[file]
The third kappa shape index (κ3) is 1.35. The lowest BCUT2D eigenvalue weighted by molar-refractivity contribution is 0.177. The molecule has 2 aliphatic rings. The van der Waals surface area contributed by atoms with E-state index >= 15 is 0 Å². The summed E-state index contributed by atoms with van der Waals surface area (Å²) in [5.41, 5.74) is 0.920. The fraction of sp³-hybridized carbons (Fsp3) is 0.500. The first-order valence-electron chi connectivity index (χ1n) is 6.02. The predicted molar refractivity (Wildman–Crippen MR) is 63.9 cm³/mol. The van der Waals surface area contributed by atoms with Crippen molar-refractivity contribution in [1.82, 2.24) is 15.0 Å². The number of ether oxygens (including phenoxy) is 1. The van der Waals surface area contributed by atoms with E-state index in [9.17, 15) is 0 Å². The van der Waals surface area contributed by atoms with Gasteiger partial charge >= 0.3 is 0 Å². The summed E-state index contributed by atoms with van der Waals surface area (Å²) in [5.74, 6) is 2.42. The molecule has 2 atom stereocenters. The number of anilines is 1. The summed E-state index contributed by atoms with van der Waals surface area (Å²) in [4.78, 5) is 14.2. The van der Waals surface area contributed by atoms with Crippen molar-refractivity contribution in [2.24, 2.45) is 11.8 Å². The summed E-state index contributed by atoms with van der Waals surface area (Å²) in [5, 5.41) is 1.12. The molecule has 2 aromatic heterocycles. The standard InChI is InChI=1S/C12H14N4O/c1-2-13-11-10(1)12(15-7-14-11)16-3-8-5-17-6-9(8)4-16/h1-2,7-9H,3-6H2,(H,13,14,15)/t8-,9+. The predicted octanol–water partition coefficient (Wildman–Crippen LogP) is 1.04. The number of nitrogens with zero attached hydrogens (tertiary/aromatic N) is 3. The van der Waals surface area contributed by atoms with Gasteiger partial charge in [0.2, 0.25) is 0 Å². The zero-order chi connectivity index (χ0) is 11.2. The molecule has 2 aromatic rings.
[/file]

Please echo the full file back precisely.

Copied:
The third kappa shape index (κ3) is 1.35. The lowest BCUT2D eigenvalue weighted by molar-refractivity contribution is 0.177. The molecule has 2 aliphatic rings. The van der Waals surface area contributed by atoms with E-state index >= 15 is 0 Å². The summed E-state index contributed by atoms with van der Waals surface area (Å²) in [5.41, 5.74) is 0.920. The fraction of sp³-hybridized carbons (Fsp3) is 0.500. The first-order valence-electron chi connectivity index (χ1n) is 6.02. The predicted molar refractivity (Wildman–Crippen MR) is 63.9 cm³/mol. The van der Waals surface area contributed by atoms with Crippen molar-refractivity contribution in [1.82, 2.24) is 15.0 Å². The number of ether oxygens (including phenoxy) is 1. The van der Waals surface area contributed by atoms with E-state index in [9.17, 15) is 0 Å². The van der Waals surface area contributed by atoms with Gasteiger partial charge >= 0.3 is 0 Å². The summed E-state index contributed by atoms with van der Waals surface area (Å²) in [5.74, 6) is 2.42. The molecule has 2 atom stereocenters. The number of anilines is 1. The summed E-state index contributed by atoms with van der Waals surface area (Å²) in [4.78, 5) is 14.2. The van der Waals surface area contributed by atoms with Crippen molar-refractivity contribution in [2.24, 2.45) is 11.8 Å². The summed E-state index contributed by atoms with van der Waals surface area (Å²) in [5, 5.41) is 1.12. The molecule has 2 aromatic heterocycles. The standard InChI is InChI=1S/C12H14N4O/c1-2-13-11-10(1)12(15-7-14-11)16-3-8-5-17-6-9(8)4-16/h1-2,7-9H,3-6H2,(H,13,14,15)/t8-,9+. The predicted octanol–water partition coefficient (Wildman–Crippen LogP) is 1.04. The number of nitrogens with zero attached hydrogens (tertiary/aromatic N) is 3. The van der Waals surface area contributed by atoms with Gasteiger partial charge in [0.2, 0.25) is 0 Å². The zero-order chi connectivity index (χ0) is 11.2. The molecule has 2 aromatic rings.